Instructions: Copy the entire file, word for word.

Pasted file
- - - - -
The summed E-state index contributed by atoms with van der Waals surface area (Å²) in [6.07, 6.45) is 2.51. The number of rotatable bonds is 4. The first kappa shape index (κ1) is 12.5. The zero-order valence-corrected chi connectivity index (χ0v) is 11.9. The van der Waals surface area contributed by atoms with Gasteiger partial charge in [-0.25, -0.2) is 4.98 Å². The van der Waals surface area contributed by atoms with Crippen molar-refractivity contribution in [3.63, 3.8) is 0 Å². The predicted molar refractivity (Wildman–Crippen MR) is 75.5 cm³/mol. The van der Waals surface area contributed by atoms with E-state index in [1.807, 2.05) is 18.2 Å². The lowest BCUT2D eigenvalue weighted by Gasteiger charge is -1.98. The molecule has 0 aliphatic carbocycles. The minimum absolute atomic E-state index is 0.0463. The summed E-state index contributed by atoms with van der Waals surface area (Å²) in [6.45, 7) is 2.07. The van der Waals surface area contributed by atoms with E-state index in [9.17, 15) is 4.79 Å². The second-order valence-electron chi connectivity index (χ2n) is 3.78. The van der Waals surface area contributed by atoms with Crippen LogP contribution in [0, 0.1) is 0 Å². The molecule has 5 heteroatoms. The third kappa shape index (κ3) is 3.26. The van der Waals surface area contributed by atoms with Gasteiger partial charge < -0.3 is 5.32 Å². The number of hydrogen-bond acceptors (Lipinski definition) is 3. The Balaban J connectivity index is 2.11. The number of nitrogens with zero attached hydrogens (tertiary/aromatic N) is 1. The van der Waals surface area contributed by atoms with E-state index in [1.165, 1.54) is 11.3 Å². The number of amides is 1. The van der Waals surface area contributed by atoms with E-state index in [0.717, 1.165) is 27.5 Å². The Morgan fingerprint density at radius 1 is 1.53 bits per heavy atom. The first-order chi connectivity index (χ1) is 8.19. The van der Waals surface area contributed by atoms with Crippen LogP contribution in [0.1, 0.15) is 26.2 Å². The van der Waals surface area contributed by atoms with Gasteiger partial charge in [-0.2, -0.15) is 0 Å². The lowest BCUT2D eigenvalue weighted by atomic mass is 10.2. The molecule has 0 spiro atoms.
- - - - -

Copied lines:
The summed E-state index contributed by atoms with van der Waals surface area (Å²) in [6.07, 6.45) is 2.51. The number of rotatable bonds is 4. The first kappa shape index (κ1) is 12.5. The zero-order valence-corrected chi connectivity index (χ0v) is 11.9. The van der Waals surface area contributed by atoms with Gasteiger partial charge in [-0.25, -0.2) is 4.98 Å². The van der Waals surface area contributed by atoms with Crippen molar-refractivity contribution in [3.63, 3.8) is 0 Å². The predicted molar refractivity (Wildman–Crippen MR) is 75.5 cm³/mol. The van der Waals surface area contributed by atoms with E-state index in [1.807, 2.05) is 18.2 Å². The lowest BCUT2D eigenvalue weighted by Gasteiger charge is -1.98. The molecule has 0 aliphatic carbocycles. The minimum absolute atomic E-state index is 0.0463. The summed E-state index contributed by atoms with van der Waals surface area (Å²) in [6.45, 7) is 2.07. The van der Waals surface area contributed by atoms with E-state index in [9.17, 15) is 4.79 Å². The second-order valence-electron chi connectivity index (χ2n) is 3.78. The van der Waals surface area contributed by atoms with Crippen LogP contribution in [0, 0.1) is 0 Å². The molecule has 5 heteroatoms. The third kappa shape index (κ3) is 3.26. The van der Waals surface area contributed by atoms with Gasteiger partial charge < -0.3 is 5.32 Å². The number of hydrogen-bond acceptors (Lipinski definition) is 3. The Balaban J connectivity index is 2.11. The number of nitrogens with zero attached hydrogens (tertiary/aromatic N) is 1. The van der Waals surface area contributed by atoms with E-state index in [1.165, 1.54) is 11.3 Å². The number of amides is 1. The van der Waals surface area contributed by atoms with E-state index in [0.717, 1.165) is 27.5 Å². The Morgan fingerprint density at radius 1 is 1.53 bits per heavy atom. The first-order chi connectivity index (χ1) is 8.19. The van der Waals surface area contributed by atoms with Crippen LogP contribution in [0.1, 0.15) is 26.2 Å². The van der Waals surface area contributed by atoms with Gasteiger partial charge in [-0.2, -0.15) is 0 Å². The lowest BCUT2D eigenvalue weighted by atomic mass is 10.2. The molecule has 0 spiro atoms.